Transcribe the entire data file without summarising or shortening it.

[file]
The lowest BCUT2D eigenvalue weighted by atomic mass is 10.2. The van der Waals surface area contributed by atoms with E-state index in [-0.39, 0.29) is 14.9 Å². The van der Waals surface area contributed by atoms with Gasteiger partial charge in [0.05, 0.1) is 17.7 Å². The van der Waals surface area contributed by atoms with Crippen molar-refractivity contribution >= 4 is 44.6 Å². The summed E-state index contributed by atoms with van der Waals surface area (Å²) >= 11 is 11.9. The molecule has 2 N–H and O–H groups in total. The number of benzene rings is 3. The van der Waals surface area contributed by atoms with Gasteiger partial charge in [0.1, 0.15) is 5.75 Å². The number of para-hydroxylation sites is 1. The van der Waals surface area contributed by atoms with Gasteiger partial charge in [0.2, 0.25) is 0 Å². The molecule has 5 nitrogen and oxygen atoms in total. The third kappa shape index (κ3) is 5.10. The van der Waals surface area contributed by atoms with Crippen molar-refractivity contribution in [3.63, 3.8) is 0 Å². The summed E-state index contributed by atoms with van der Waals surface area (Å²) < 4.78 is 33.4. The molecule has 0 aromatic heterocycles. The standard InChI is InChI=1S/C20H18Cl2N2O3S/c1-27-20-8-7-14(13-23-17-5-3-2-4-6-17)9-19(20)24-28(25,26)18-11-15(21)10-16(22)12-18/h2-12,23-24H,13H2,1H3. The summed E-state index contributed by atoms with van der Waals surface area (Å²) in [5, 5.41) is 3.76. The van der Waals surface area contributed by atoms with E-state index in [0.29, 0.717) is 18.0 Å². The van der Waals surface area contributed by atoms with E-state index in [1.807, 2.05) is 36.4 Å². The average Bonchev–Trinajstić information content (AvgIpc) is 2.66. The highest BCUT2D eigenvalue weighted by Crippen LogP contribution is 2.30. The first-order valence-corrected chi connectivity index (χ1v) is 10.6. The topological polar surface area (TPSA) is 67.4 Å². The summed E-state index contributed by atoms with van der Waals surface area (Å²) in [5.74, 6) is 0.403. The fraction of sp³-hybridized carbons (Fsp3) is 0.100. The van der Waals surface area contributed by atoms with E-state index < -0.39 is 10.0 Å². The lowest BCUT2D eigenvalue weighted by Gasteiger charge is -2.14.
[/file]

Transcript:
The lowest BCUT2D eigenvalue weighted by atomic mass is 10.2. The van der Waals surface area contributed by atoms with E-state index in [-0.39, 0.29) is 14.9 Å². The van der Waals surface area contributed by atoms with Gasteiger partial charge in [0.05, 0.1) is 17.7 Å². The van der Waals surface area contributed by atoms with Crippen molar-refractivity contribution >= 4 is 44.6 Å². The summed E-state index contributed by atoms with van der Waals surface area (Å²) >= 11 is 11.9. The molecule has 2 N–H and O–H groups in total. The number of benzene rings is 3. The van der Waals surface area contributed by atoms with Gasteiger partial charge in [0.1, 0.15) is 5.75 Å². The number of para-hydroxylation sites is 1. The van der Waals surface area contributed by atoms with Gasteiger partial charge in [0.2, 0.25) is 0 Å². The molecule has 5 nitrogen and oxygen atoms in total. The third kappa shape index (κ3) is 5.10. The van der Waals surface area contributed by atoms with Crippen molar-refractivity contribution in [3.63, 3.8) is 0 Å². The summed E-state index contributed by atoms with van der Waals surface area (Å²) < 4.78 is 33.4. The molecule has 0 aromatic heterocycles. The standard InChI is InChI=1S/C20H18Cl2N2O3S/c1-27-20-8-7-14(13-23-17-5-3-2-4-6-17)9-19(20)24-28(25,26)18-11-15(21)10-16(22)12-18/h2-12,23-24H,13H2,1H3. The summed E-state index contributed by atoms with van der Waals surface area (Å²) in [5, 5.41) is 3.76. The van der Waals surface area contributed by atoms with E-state index in [0.29, 0.717) is 18.0 Å². The van der Waals surface area contributed by atoms with E-state index in [1.807, 2.05) is 36.4 Å². The average Bonchev–Trinajstić information content (AvgIpc) is 2.66. The highest BCUT2D eigenvalue weighted by Crippen LogP contribution is 2.30. The first-order valence-corrected chi connectivity index (χ1v) is 10.6. The topological polar surface area (TPSA) is 67.4 Å². The summed E-state index contributed by atoms with van der Waals surface area (Å²) in [5.74, 6) is 0.403. The fraction of sp³-hybridized carbons (Fsp3) is 0.100. The van der Waals surface area contributed by atoms with E-state index < -0.39 is 10.0 Å². The lowest BCUT2D eigenvalue weighted by Gasteiger charge is -2.14.